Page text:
Ochini Millinery by Ochini
Ochini specializes in designing and creating occasion headwear. She was born in Sri Lanka and moved to the UK with her family when she was only 8 months old. She has been fortunate to travel and been exposed to many beautiful in life; both natural and man-made beauties nurtured her love for accessories. No wonder her brand, Ochini Millinery is all about tropical and majestic designs of Asia made in western techniques and styles.
How did you start your accessory brand?
I started making fabric flowers for wedding bouquets. One day at a wedding show I was exhibiting a small collection of hair accessories on the side. Surprisingly, I received more attention for those and redirected my creativity towards headwear.
Did you know, a lot of her designs are inspired by nature and incorporate a lot of floral details. But what’s interesting is that she can also be inspired by food or desserts and the colour schemes that come from them.
Why do you do what you do?
It's a form of art, I enjoy the challenge of creating something visually beautiful whilst having to be a wearable item. Mostly I enjoy playing with colour schemes and creating beautiful things that have a purpose.
What do you like about your job?
I work at my own pace and in my own time, this way I can pay more attention to the design I'm working on. You don't rush a painting. I like the fact that I am not a factory line or trying to fulfil many orders of one thing, the pieces I create are unique or a one-off design.
We will see a lot of floral work in designs, as she says floral embellishments are her signature style. She also says she is obsessed with anything floral.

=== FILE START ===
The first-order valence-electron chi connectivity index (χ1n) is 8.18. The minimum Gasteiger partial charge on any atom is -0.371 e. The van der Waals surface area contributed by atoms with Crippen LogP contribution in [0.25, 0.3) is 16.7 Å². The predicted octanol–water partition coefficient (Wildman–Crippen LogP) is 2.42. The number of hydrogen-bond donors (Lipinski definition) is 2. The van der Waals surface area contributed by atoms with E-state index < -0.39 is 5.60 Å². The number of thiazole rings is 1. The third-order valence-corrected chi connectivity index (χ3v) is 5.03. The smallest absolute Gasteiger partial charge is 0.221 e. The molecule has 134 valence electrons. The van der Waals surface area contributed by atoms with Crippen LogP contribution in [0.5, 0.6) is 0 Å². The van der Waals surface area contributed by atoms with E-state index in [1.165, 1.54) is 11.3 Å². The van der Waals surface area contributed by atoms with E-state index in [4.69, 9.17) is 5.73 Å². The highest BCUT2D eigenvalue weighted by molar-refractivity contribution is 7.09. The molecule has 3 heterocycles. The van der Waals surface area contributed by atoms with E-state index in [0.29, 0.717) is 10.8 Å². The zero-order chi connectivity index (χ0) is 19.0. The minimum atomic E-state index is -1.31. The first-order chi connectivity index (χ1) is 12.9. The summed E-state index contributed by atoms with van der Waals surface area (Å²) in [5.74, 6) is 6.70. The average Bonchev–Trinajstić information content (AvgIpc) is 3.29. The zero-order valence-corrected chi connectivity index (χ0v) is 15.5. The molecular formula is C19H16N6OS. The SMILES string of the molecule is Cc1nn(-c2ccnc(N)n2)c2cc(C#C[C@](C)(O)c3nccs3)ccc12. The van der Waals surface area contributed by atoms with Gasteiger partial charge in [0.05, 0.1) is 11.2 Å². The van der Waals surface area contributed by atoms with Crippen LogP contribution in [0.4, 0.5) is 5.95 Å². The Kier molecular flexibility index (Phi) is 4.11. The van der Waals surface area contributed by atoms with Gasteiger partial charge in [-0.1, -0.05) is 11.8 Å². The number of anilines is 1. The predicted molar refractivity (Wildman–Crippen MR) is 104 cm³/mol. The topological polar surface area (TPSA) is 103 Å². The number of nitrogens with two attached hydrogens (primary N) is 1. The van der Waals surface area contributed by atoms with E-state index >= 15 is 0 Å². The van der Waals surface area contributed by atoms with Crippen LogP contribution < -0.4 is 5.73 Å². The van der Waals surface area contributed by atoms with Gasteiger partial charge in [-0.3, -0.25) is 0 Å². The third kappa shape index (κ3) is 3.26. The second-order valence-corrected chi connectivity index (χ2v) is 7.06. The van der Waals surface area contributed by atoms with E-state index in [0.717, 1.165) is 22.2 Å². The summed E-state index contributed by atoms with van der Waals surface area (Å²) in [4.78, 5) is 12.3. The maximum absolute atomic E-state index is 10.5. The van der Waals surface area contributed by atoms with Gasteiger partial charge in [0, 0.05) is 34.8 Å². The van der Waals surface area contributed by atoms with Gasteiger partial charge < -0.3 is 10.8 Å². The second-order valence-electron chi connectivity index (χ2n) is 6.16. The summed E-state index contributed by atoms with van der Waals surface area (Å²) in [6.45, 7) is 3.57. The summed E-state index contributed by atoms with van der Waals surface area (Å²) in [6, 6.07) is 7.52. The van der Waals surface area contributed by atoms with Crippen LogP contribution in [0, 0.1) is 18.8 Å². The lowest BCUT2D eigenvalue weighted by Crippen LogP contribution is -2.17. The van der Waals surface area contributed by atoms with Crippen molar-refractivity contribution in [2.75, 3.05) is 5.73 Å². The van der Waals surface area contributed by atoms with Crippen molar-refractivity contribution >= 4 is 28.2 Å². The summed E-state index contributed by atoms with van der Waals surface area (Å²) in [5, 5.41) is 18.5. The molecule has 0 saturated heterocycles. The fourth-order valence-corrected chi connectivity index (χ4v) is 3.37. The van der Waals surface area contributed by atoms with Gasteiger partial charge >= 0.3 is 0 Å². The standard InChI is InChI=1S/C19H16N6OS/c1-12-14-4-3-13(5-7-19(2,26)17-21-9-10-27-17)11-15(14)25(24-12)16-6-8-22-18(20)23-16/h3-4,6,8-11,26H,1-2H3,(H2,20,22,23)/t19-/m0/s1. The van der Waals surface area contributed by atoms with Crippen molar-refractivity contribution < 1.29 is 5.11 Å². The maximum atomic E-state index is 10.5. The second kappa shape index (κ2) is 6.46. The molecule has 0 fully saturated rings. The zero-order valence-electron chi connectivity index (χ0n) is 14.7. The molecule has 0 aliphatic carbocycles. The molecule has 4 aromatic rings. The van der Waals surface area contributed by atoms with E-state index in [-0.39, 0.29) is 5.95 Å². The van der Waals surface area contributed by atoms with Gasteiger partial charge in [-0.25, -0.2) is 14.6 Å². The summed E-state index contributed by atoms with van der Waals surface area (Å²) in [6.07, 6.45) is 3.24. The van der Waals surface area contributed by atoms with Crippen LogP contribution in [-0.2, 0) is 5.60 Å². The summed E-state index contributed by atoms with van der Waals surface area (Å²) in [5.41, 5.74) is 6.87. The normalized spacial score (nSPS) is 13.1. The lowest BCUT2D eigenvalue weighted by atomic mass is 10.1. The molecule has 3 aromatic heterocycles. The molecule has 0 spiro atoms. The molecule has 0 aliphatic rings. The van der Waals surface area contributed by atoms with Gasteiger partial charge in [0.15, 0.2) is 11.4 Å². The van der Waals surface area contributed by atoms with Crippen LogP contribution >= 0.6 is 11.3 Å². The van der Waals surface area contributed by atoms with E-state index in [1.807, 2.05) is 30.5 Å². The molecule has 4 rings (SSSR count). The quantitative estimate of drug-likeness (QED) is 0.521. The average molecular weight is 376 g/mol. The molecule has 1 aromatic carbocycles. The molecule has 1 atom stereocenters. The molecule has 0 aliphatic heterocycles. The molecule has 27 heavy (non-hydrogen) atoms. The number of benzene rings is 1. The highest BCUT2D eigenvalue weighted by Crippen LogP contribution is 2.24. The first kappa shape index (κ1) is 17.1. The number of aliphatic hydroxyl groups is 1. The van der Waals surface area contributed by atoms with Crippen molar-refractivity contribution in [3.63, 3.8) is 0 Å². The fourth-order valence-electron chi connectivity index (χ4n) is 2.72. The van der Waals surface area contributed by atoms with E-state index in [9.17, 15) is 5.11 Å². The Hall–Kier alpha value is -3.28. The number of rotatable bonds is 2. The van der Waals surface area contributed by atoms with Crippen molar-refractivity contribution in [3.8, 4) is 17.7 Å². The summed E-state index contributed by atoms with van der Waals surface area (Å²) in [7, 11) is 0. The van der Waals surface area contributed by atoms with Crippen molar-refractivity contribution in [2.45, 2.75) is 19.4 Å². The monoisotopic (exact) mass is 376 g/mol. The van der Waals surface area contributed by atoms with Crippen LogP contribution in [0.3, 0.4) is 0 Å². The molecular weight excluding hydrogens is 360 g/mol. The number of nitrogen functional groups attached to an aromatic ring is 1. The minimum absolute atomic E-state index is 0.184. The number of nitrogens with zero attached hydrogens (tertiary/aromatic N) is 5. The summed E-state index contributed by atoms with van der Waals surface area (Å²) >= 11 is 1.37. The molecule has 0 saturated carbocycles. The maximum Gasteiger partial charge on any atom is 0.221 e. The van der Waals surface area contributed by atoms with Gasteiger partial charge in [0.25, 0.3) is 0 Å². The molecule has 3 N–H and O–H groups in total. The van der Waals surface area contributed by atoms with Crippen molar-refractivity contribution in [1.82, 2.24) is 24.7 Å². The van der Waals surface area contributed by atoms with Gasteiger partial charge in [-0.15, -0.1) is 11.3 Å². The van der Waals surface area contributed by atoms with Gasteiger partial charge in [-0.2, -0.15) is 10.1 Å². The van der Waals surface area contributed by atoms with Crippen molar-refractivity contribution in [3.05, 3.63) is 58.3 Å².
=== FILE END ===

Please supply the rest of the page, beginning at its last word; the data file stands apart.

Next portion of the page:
Tell us more about your most popular designs.
My most popular designs have all had floral detailing, they all have been more statement pieces larger in size.
We would love to hear about your studio/making time.
My studio is home based, I design and make pieces in my spare time. I am a new mother and so it has been a new challenge for me to juggle both.
What's your proudest moment in your accessory designer career? What makes you a happy artist?
When clients tell me how much they like my designs, it keeps me motivated. My proudest moment yet has been seeing my pieces on a runway in New York.
What is your dream project? If there are no limitations, what would you like to create?
I absolutely love the work of millinery Maor Zabar and would love to make a tiny doll like scenes on hats.
What's your accessory styling advice for your clients?
If the accessory is a statement piece, then style everything to it, make it the main piece and everything else the accessory.
What skills are necessary to be a successful designer? Do you have any tips for the aspiring artists who want to start their own accessory brand?
Experiment and play, try don't spend too much time planning and thinking. Many of my designs have been the result of playing with different materials and colours. Also, you need to be driven, self-motivated, patient and follow your heart.
Which of your designs is your favourite? Can you tell us the story behind it?
I don't think I have one favourite. However, one of my favourite hats is my Golden Doll cocktail hat. The design is a hand embroidered matryoshka doll nestled in large gold petals. It incorporates a mix of techniques I have learnt over the years and was inspired by my husband's Russian heritage.
Tell us one secret that not many designers or customers know about accessory making.
Accessory making can require a lot of different materials to be used in one design. Each material may need its own techniques and processes to work with. You may never really know how long something has taken to be made to its final state.
Do you have anything else you would like to let The Accessory Circle readers and customers know about you and your brand?
Accessories are always the fun part!
London Accessory Week Team